Whizbang the Wonderful was a card hyped since its unveiling, being heralded as the champion of free-to-play and the ultimate challenge for streamers throughout the community. In short, Whizbang lets players play with one of the eighteen deck recipes, selected at random, allowing players with sparse collections to get a taste of the new content.
Many have pledged to reach legend using the card, but just how hard a challenge will that be? And on the flip side, are Whizbang decks actually better than your typical rank 25 deck, making the card a viable ranking strategy for new players?
The following show the winrate of the Whizbang decks by deck in Ranked Standard. Each of the decks has been assigned an archetype that best describes it. For a full list of decks, see for example here or here. Note that data is taken from August 12-14 as determining deck id at the start of the game requires custom logging which was not available at launch.
It's immediately apparent that Blizzard hit the nail on the head with the Spell Hunter deck with its 70% winrate. Spell Hunter is classified as a tier 1 deck at the time of writing, and given much of the Whizbang play is at lower ranks, it's not surprising that it sees such high winrates.
The good news ends here though.
Behind Spell Hunter sit a handful of decks that see winrates between 50% and 55%. Previously existing archetypes with little modification, including Quest Warrior, Control Warlock and Big Mage at least break even in terms of winrate but lag behind top meta decks that better utilize cards from The Boomsday Project. Token Shaman is probably the most adventurous of the positive winrate decks, with it having shifted out of the meta with the Year of the Raven.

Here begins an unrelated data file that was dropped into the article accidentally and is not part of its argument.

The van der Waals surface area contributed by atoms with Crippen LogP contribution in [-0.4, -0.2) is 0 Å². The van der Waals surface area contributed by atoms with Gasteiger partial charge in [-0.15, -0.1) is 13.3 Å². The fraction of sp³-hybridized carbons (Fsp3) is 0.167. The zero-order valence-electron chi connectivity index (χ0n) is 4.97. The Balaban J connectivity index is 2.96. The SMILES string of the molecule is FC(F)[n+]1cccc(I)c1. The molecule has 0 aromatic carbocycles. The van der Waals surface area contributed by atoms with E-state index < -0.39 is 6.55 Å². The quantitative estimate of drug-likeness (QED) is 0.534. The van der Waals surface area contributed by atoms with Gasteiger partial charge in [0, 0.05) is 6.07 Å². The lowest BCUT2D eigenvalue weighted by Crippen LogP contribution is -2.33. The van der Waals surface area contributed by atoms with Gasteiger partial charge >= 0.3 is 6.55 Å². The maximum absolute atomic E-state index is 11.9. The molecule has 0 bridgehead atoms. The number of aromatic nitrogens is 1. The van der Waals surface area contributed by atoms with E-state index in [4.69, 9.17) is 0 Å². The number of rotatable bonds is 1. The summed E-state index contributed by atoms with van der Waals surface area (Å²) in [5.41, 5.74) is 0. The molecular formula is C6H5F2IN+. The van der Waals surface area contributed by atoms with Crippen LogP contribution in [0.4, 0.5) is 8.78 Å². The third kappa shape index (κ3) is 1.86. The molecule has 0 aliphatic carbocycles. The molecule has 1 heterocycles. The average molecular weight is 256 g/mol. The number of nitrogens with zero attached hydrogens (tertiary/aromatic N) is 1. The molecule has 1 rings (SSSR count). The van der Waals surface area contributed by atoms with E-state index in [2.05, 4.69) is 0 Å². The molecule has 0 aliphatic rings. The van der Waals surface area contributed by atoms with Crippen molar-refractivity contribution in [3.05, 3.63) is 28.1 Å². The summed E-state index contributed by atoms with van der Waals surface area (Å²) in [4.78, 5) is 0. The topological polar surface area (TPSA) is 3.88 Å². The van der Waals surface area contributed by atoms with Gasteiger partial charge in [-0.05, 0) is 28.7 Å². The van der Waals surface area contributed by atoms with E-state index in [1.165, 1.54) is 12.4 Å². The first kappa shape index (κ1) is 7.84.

There are plenty of decks here with sub 40% winrates, that will halt any push to legend in its tracks. The Priest and Druid in particular really fall flat, with Mech Warrior and Demonlock also performing very poorly.
So with the above in mind, how feasible is a push to legend with Whizbang the Wonderful? The following plots shows the number of games by result and rank (0 = Legend), as well as the average winrates. Note that average winrates appear to have high variation between ranks due to the variable sample size.
Much like a number of meme decks before it, players are playing with Whizbang primarily at ranked floors. The only rank where winrates are above 50% is precisely rank 25, with a general downward trend as you rise through the ranks. Just 9 games in 2 days were recorded at rank 1, suggesting it's unlikely that anybody has completed the Whizbang challenge just yet.
Ultimately your likelihood of reaching legend with Whizbang is going to come down to how lucky you get when rolling the dice on which deck your provided. Nevertheless, Whizbang is still a great way to sample what the game has to offer, and a fantastic addition to any collection.